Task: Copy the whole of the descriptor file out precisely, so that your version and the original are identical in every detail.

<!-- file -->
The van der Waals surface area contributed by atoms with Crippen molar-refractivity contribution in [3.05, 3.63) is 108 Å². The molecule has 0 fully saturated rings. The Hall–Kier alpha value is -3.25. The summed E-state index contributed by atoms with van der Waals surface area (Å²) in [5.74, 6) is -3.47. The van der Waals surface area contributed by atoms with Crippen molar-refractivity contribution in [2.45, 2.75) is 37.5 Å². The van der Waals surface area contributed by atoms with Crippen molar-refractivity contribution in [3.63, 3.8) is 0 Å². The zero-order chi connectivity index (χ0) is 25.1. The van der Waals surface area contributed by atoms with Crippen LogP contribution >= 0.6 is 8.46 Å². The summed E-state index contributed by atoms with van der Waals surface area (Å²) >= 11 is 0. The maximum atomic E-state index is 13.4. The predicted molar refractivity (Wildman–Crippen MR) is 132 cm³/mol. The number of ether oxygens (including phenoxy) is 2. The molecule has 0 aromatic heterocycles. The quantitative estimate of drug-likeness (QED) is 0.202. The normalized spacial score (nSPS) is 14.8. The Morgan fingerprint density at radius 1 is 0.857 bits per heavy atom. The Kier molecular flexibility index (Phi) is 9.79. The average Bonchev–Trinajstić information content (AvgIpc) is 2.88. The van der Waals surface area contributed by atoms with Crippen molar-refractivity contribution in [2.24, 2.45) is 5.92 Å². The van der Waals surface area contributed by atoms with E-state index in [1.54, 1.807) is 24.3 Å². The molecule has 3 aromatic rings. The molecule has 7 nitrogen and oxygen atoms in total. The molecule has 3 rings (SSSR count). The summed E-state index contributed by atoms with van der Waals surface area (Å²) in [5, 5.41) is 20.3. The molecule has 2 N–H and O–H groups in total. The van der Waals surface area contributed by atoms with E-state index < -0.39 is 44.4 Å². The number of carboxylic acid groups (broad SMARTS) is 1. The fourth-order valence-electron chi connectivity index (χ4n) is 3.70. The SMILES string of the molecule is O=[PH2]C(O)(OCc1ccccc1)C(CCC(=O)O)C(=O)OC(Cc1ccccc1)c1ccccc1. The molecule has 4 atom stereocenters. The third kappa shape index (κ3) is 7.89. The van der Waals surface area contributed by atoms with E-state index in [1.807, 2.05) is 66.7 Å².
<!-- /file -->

The van der Waals surface area contributed by atoms with Crippen molar-refractivity contribution in [3.05, 3.63) is 108 Å². The molecule has 0 fully saturated rings. The Hall–Kier alpha value is -3.25. The summed E-state index contributed by atoms with van der Waals surface area (Å²) in [5.74, 6) is -3.47. The van der Waals surface area contributed by atoms with Crippen molar-refractivity contribution in [2.45, 2.75) is 37.5 Å². The van der Waals surface area contributed by atoms with Crippen molar-refractivity contribution in [3.63, 3.8) is 0 Å². The zero-order chi connectivity index (χ0) is 25.1. The van der Waals surface area contributed by atoms with Crippen LogP contribution >= 0.6 is 8.46 Å². The summed E-state index contributed by atoms with van der Waals surface area (Å²) >= 11 is 0. The maximum atomic E-state index is 13.4. The predicted molar refractivity (Wildman–Crippen MR) is 132 cm³/mol. The number of ether oxygens (including phenoxy) is 2. The molecule has 0 aromatic heterocycles. The quantitative estimate of drug-likeness (QED) is 0.202. The normalized spacial score (nSPS) is 14.8. The Morgan fingerprint density at radius 1 is 0.857 bits per heavy atom. The Kier molecular flexibility index (Phi) is 9.79. The average Bonchev–Trinajstić information content (AvgIpc) is 2.88. The van der Waals surface area contributed by atoms with Crippen molar-refractivity contribution in [2.24, 2.45) is 5.92 Å². The van der Waals surface area contributed by atoms with E-state index in [1.54, 1.807) is 24.3 Å². The molecule has 3 aromatic rings. The molecule has 7 nitrogen and oxygen atoms in total. The molecule has 3 rings (SSSR count). The summed E-state index contributed by atoms with van der Waals surface area (Å²) in [5, 5.41) is 20.3. The molecule has 2 N–H and O–H groups in total. The van der Waals surface area contributed by atoms with E-state index < -0.39 is 44.4 Å². The number of carboxylic acid groups (broad SMARTS) is 1. The fourth-order valence-electron chi connectivity index (χ4n) is 3.70. The SMILES string of the molecule is O=[PH2]C(O)(OCc1ccccc1)C(CCC(=O)O)C(=O)OC(Cc1ccccc1)c1ccccc1. The molecule has 4 atom stereocenters. The third kappa shape index (κ3) is 7.89. The van der Waals surface area contributed by atoms with E-state index in [1.807, 2.05) is 66.7 Å².